How many OHN's are on these board? - Page 5Register Today!
- Oct 3, '02 by Mike The MedicI have been in OH for over 20 years and have loved every minute of it.
Been around a bit.... Oil refinery, steel works, offshore (Oil & Gas) sugar factory, prisons, construction, retail..... and now am working for all sorts, inc. councils, the travel industry and universities.
Nice to know that other persons in OH go onto such sites as this excellent one.
Lets keep the OH thread going!!!!!
Mike the Medic (My radio call sign in construction!)
- Oct 8, '02 by nursemanHi all I just started my career as an occupational health nurse in May. Before that I was at a nursing outpost. I work in an electroplating plant with 3 other nurses and about 800-900 employees.
- Jun 21, '04 by travelinrnQuote from WayneRNHello WayneRN, I have been a COHN since 2001. I feel fortunate I came across this discussion board for OHNs. I too do not find many OHNs in the medical community. I am employed by an acute care hospital with an occupational healh department. The hospital has contracts with local businesses to supply an certified OHN - that's me. I work four hours Mon-Fri at a petroleum/chemical processing facility with 75 employees, and am a school nurse (appox 3,000 students) 3 hours each day. When school is out I work in the OH department. I am the only RN. All other staff, except the doc are medical office assistants, even the department cordinator is not a nurse. Quite a challengeHello,
I'm brand new to Occupational Health Nursing. I've been browsing for On-line resources and other OHN's to network with. It doesn't seem like there are very many OHN's that visit these boards. If you're out there, let me know.Last edit by travelinrn on Jun 21, '04
- Jun 21, '04 by chrisrobhi travelinrn your not by any chance from the UK are you? Just a lot of your terminology sounds british
- Jun 21, '04 by travelinrnMy ancesters on both sides are English, Irish and Scottish, but I have never visited or lived in any ofthose countries, just lived for a lot of years.
- Jul 13, '04 by DavidFRI'm an OH nurse for a large international non-governmental organization which has it's HQ here in Paris. It's my first OH post and having been attracted by the salary (my post is a bi-lingual French/English due to dealing with an international population, so they pay a bonus for my English), I 've found I really enjoy it. It's different from anything I did in my home country (the UK) where I was a clinical nurse specialist in viral hepatitis, and before that in various inpatient specialities (principally infectious diseases and gastroenterology).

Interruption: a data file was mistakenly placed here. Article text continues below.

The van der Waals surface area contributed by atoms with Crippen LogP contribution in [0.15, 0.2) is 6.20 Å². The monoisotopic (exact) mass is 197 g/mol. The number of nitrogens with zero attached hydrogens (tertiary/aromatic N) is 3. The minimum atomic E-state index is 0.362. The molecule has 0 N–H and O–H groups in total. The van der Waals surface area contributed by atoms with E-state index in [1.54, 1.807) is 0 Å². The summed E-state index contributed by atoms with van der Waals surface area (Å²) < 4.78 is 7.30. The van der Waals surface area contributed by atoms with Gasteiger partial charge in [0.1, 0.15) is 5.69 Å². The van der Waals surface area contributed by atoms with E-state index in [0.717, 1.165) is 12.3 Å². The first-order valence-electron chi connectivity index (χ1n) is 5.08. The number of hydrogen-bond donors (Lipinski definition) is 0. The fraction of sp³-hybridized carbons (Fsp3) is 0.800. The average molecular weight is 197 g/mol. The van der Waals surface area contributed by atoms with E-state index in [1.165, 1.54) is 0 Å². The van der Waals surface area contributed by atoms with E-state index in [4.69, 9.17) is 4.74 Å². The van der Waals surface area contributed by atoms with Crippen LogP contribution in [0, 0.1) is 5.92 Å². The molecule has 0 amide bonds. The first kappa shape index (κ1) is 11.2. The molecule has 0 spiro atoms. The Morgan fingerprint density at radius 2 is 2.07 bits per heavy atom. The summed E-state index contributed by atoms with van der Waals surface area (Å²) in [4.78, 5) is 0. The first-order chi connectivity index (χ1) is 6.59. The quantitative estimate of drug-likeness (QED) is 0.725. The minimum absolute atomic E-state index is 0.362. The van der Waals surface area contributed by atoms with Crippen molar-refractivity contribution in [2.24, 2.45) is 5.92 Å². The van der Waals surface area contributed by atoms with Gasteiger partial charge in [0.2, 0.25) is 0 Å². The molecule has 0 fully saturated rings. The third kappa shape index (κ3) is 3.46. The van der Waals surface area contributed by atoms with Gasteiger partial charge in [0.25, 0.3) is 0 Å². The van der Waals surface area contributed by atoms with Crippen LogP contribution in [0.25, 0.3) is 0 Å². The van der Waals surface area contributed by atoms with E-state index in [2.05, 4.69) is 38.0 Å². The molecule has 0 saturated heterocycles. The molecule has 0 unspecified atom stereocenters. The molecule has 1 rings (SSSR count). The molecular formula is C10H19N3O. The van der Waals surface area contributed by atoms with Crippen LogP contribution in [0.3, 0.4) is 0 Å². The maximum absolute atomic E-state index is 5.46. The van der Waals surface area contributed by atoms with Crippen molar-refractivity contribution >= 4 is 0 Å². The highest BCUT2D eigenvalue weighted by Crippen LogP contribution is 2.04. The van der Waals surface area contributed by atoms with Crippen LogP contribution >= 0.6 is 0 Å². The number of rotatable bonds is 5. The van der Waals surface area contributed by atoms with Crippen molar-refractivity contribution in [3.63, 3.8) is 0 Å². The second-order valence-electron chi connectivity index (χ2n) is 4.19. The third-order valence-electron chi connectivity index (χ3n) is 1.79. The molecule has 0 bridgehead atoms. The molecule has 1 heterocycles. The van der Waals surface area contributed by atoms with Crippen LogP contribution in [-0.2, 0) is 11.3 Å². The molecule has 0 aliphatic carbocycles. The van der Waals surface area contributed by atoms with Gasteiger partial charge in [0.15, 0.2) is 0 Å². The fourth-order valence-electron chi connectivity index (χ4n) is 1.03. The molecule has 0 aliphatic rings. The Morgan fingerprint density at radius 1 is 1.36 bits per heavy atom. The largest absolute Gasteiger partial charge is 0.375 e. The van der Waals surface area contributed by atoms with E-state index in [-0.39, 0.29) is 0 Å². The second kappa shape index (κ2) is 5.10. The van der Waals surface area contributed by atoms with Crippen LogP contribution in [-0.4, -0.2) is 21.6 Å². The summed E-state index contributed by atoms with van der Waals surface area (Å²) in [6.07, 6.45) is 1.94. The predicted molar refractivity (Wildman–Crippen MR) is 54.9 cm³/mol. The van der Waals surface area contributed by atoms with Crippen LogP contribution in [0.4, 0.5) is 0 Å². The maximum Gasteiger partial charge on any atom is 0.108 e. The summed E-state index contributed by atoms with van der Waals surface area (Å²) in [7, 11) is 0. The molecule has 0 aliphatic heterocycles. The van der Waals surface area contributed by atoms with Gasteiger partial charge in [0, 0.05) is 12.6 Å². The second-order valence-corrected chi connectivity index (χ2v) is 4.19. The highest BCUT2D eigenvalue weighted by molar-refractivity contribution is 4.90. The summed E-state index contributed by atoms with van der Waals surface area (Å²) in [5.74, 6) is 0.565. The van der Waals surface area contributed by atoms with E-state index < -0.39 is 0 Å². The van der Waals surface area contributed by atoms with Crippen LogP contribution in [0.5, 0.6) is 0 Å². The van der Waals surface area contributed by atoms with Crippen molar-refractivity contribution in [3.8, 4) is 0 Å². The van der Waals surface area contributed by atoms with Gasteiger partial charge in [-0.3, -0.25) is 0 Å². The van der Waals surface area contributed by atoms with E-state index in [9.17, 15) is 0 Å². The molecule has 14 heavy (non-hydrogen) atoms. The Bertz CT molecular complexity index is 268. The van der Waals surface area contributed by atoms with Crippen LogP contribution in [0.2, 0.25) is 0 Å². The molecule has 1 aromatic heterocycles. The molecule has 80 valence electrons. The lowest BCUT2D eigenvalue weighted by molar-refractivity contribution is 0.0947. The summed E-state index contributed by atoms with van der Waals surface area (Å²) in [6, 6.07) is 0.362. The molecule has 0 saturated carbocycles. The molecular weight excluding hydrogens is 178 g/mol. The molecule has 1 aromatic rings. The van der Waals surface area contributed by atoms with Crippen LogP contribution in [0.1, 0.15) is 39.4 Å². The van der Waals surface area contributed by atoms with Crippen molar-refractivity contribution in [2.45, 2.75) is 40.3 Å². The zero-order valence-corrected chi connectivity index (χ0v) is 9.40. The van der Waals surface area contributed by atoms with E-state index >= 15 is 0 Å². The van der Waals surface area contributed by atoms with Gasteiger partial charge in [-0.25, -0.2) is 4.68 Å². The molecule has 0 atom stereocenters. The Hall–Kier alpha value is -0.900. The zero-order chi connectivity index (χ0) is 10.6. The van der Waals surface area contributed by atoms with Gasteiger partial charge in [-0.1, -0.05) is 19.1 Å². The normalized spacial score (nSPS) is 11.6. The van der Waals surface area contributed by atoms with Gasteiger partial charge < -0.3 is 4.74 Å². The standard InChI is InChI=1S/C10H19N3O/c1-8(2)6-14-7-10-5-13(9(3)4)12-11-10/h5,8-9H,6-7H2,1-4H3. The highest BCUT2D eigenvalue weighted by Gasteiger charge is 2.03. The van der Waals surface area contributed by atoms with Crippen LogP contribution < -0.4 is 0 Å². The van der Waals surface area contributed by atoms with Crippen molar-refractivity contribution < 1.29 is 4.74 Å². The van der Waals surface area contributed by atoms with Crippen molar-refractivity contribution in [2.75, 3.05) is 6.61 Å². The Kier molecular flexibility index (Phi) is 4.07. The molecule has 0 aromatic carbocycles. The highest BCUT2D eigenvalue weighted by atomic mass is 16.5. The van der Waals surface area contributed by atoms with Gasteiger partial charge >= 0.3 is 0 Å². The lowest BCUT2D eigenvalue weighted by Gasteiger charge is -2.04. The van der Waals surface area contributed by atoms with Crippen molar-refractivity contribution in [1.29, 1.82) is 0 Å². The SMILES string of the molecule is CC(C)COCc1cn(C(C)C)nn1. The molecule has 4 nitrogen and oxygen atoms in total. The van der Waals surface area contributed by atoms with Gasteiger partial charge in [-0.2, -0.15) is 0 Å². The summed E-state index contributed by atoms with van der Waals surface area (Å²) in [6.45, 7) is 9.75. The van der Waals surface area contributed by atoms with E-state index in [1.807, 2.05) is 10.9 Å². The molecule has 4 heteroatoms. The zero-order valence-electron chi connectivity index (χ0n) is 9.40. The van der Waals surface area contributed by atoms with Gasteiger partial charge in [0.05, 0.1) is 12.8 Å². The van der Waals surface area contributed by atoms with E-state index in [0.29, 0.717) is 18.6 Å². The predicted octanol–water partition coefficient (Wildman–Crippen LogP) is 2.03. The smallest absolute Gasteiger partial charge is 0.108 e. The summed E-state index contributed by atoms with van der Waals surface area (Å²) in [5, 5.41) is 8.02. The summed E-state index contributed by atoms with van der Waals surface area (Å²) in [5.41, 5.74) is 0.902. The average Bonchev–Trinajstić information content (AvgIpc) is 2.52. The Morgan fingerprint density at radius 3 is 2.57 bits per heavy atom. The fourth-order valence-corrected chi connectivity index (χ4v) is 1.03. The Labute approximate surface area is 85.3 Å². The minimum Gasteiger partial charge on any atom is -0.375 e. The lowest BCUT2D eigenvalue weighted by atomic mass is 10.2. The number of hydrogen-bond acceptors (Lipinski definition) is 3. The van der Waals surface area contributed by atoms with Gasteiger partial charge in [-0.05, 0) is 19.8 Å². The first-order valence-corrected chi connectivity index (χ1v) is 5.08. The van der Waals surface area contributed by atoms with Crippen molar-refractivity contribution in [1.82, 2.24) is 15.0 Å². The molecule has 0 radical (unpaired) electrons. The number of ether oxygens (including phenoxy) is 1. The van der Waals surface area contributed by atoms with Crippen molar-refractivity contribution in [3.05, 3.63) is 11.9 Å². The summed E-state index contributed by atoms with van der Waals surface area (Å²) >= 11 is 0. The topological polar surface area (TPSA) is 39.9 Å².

I was pleasantly surprised at how varied the job is.
The stringent employment laws in France mean we do a lot for people on being hired and see them every 2 years to re-evaluate their aptitude. Alot of of our people go off to tropical countries on mission, so we fulfil their vaccination/travel medicine needs too. We deal with all the work accidents, work-related illnesses, non-actives etc. We're responsible for the ergonomics - a field totally new to me. People who work here also have to right to come to us with their outside prescriptions, so there is a constant stream of blood tests, injections, ECG's, dressings etc. The organisation hires out our services to other organisations, several banks etc. so I'd say we serve a good 4000 people overall. We offer well woman/well man screening and always have some health promotion campaign on the go like breast cancer awareness or stopping smoking. We have a little emergency room and people do tend to come down to us first before they contact medical help outside, so we do see a range of casualties from minor injuries to (thankfully not too frequent) real emergencies.
I work with one other nurse. Between us we cover the service Monday-Friday from 9 - 6. In the mornings we're on our own and every afternoon one of two OH doctors comes to do medical consultations. We have no secretarial help, so things like records and appointments are also our responsibility.
I think OH is very varied and calls on your wits more than many people realise. You're often on your own making decisions without a doctor, and the decision rests on your head whether to send somebody away or refer them on to an outside doctor, call on the emergency services etc.
- Jul 19, '04 by squeekyou are all very lucky to have your positions.
I am an OR nurse with a permanent back injury ... only mild (discectomy), I can still walk :hatparty:
I have been looking for a new field of practice with minimal physical exertion ... and have chosen OH&S ... hopefully this is a good idea. I have a lot of personal insight hehe.
my problem is finding a position !! I am halfway through an external uni certificate in Occ health ... but am not sure where to go now??? any suggestions appreciated??
- Jul 19, '04 by chrisrobhi squeek, i'm pretty much the same with a back injury that was just getting worse and worse, where i live theres a couple of ways to get into occ health, while i was doing occ health qualifications i signed up with an agency that had some occ health contracts, and got work that way, you also meet the occ health nurse click that way and they let you know what jobs are going, also there are occ health post that will take you when you are studying they take you as treatment nurses, health screening etc, plus occ health journel that has jobs, think your best bet is agency if you can get it, hope this helps difficult though when its different countries. Good luck
- Jul 20, '04 by squeekhi Chris
thanks for your suggestions, they are a great help! (even in Oz) I have been a bit concerned that I may be out of my depth, but from your suggestions I feel much happier, I would be competent in those positions..